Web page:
Tesla’s dominance in the EV market is fading — and all hinges on the Cybertruck – DAVID RAUDALES

DAVID RAUDALES

Businessman, musician / former Full Stack Developer

DAVID RAUDALES UK

Tesla’s dominance in the EV market is fading — and all hinges on the Cybertruck

Lots of question marks remain about Elon Musk’s polarizing Cybertruck.

Photo by Frederic J. BROWN / AFP via Getty Images

The Cybertruck arrives as Tesla is losing ground to competitors.Tesla needs the Cybertruck to claw back market share from other brands.After years of little-to-no competition, Tesla’s EV dominance is being tested.

Tesla is losing ground in the electric-vehicle market as competition heats up, raising the stakes for the launch of the long-awaited Cybertruck.

Investors and customers have been clamoring for Tesla’s Cybertruck since it was first revealed in 2019, pointing to the futuristic-looking truck as a turning point for Elon Musk’s electric car company. Four years later, the Cybertruck finally arrives in an increasingly crowded EV market and, for the first time, as a late-arriver to its electric truck segment.

Even as total EV sales in the US hit a record high in the third quarter, Tesla’s share fell to a record low of 50%, according to Cox Automotive.

Though Tesla still holds 56.5% of the market year-to-date, that’s significantly down from its 65.4% last year, 68.2% in 2021, and a whopping 79.4% in 2020, per Experian data.

While Tesla enjoyed years of dominance with little-to-no competition from legacy automakers, it’s clear the firm is starting to lose ground in the face of a more crowded EV market.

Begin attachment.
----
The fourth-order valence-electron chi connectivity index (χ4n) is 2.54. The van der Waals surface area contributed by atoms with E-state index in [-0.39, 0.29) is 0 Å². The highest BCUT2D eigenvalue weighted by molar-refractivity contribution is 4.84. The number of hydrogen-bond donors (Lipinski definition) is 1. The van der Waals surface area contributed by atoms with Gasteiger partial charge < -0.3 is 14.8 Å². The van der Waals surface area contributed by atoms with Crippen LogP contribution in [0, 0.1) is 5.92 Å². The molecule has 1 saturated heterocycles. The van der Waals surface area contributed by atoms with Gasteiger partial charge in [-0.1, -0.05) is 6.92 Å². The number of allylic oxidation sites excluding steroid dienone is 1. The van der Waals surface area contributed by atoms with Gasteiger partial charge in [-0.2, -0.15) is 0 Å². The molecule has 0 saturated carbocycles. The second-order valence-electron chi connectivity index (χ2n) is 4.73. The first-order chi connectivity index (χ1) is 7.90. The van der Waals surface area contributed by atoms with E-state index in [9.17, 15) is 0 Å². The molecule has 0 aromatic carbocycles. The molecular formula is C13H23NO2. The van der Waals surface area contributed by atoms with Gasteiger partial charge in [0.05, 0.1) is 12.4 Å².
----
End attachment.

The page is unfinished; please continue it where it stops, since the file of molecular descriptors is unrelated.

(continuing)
Big names like Ford, GM, and Volkswagen have raced to introduce more plug-in models and shore up their EV production lines in the last few years, gobbling up market share from the EV pioneer and driving overall sales of electrics to record levels. Still, all of these brands are fighting over a smaller share of the pie while Tesla remains far and away the top seller of electric cars at half of the market.

It’s not even close. The brands following Tesla in US EV segment share year-to-date are Chevrolet at 5.7%, Ford at 5.3%, Hyundai at 4.7%, and Rivian at 4.2%, according to Cox.

The Cybertruck is more important than ever

The Cybertruck is coming at a time when Musk’s company is making a variety of previously unprecedented moves to boost sales volumes, including slashing prices, spending more on marketing, and offering dealer-like incentives for timely purchases.

Tesla’s first foray into the lucrative truck market is supposed to hit consumer driveways any day now, and it couldn’t be coming at a better time.

Tesla started the year with bloated inventory and a list of problems that looked a lot like issues the Silicon Valley EV company’s legacy startups have faced for years. Musk has managed to turn these problems into advantages at nearly every turn, but long-standing issues like stale designs and spotty quality will begin to catch up as more competition hits the market.

“The long-promised Cybertruck may reverse the downward trend,” Cox analysts said, “although competition from Ford, Rivian and Chevrolet will likely impact Tesla’s electric pickup volume potential.”

Tesla’s aging lineup is in desperate need of a shot to the arm, and the unique-looking Cybertruck certainly does that, industry analysts have said. The risk is that the Cybertruck is so atypical that it ends up being a smaller, more niche status symbol than a driver of sales volume.

“If the Cybertruck becomes just another Tesla model that sells in the 50,000-unit range,” Sam Fiorani, vice president of global vehicle forecasting at AutoForecast Solutions, told Insider, “there may be cracks in the foundation at Tesla.”

Read the original article on Business Insider